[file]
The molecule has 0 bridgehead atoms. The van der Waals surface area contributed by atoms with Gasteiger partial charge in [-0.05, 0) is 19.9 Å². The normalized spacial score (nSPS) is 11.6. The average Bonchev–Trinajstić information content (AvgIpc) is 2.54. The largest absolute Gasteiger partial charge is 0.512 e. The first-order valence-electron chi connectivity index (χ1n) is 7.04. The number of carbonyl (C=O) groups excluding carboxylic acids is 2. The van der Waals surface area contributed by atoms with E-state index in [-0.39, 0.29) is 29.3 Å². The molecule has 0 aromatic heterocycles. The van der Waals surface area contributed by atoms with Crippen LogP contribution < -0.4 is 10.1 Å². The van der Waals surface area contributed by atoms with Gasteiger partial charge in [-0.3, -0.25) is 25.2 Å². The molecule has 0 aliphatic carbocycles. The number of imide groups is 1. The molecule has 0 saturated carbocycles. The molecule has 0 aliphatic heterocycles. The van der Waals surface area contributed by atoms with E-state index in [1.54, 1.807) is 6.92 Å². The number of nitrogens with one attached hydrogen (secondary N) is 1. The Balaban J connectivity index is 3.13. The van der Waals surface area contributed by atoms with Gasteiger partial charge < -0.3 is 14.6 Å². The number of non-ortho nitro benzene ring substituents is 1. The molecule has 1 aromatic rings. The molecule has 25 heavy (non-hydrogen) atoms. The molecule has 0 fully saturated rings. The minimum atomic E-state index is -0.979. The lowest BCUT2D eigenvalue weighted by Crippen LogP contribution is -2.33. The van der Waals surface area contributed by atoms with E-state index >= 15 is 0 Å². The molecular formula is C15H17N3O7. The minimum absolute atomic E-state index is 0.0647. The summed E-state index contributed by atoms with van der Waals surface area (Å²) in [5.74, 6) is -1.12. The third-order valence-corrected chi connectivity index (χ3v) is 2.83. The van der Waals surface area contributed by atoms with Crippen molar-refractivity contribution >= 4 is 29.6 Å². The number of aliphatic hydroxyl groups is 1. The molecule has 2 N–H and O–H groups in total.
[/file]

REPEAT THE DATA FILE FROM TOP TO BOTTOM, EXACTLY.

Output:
The molecule has 0 bridgehead atoms. The van der Waals surface area contributed by atoms with Gasteiger partial charge in [-0.05, 0) is 19.9 Å². The normalized spacial score (nSPS) is 11.6. The average Bonchev–Trinajstić information content (AvgIpc) is 2.54. The largest absolute Gasteiger partial charge is 0.512 e. The first-order valence-electron chi connectivity index (χ1n) is 7.04. The number of carbonyl (C=O) groups excluding carboxylic acids is 2. The van der Waals surface area contributed by atoms with E-state index in [-0.39, 0.29) is 29.3 Å². The molecule has 0 aromatic heterocycles. The van der Waals surface area contributed by atoms with Crippen LogP contribution < -0.4 is 10.1 Å². The van der Waals surface area contributed by atoms with Gasteiger partial charge in [-0.3, -0.25) is 25.2 Å². The molecule has 0 aliphatic carbocycles. The number of imide groups is 1. The molecule has 0 saturated carbocycles. The molecule has 0 aliphatic heterocycles. The van der Waals surface area contributed by atoms with E-state index in [1.54, 1.807) is 6.92 Å². The number of nitrogens with one attached hydrogen (secondary N) is 1. The Balaban J connectivity index is 3.13. The van der Waals surface area contributed by atoms with Gasteiger partial charge < -0.3 is 14.6 Å². The number of non-ortho nitro benzene ring substituents is 1. The molecule has 1 aromatic rings. The molecule has 25 heavy (non-hydrogen) atoms. The molecule has 0 fully saturated rings. The minimum atomic E-state index is -0.979. The lowest BCUT2D eigenvalue weighted by Crippen LogP contribution is -2.33. The van der Waals surface area contributed by atoms with E-state index >= 15 is 0 Å². The molecular formula is C15H17N3O7. The minimum absolute atomic E-state index is 0.0647. The summed E-state index contributed by atoms with van der Waals surface area (Å²) in [5.74, 6) is -1.12. The third-order valence-corrected chi connectivity index (χ3v) is 2.83. The van der Waals surface area contributed by atoms with Crippen molar-refractivity contribution >= 4 is 29.6 Å². The number of aliphatic hydroxyl groups is 1. The molecule has 2 N–H and O–H groups in total.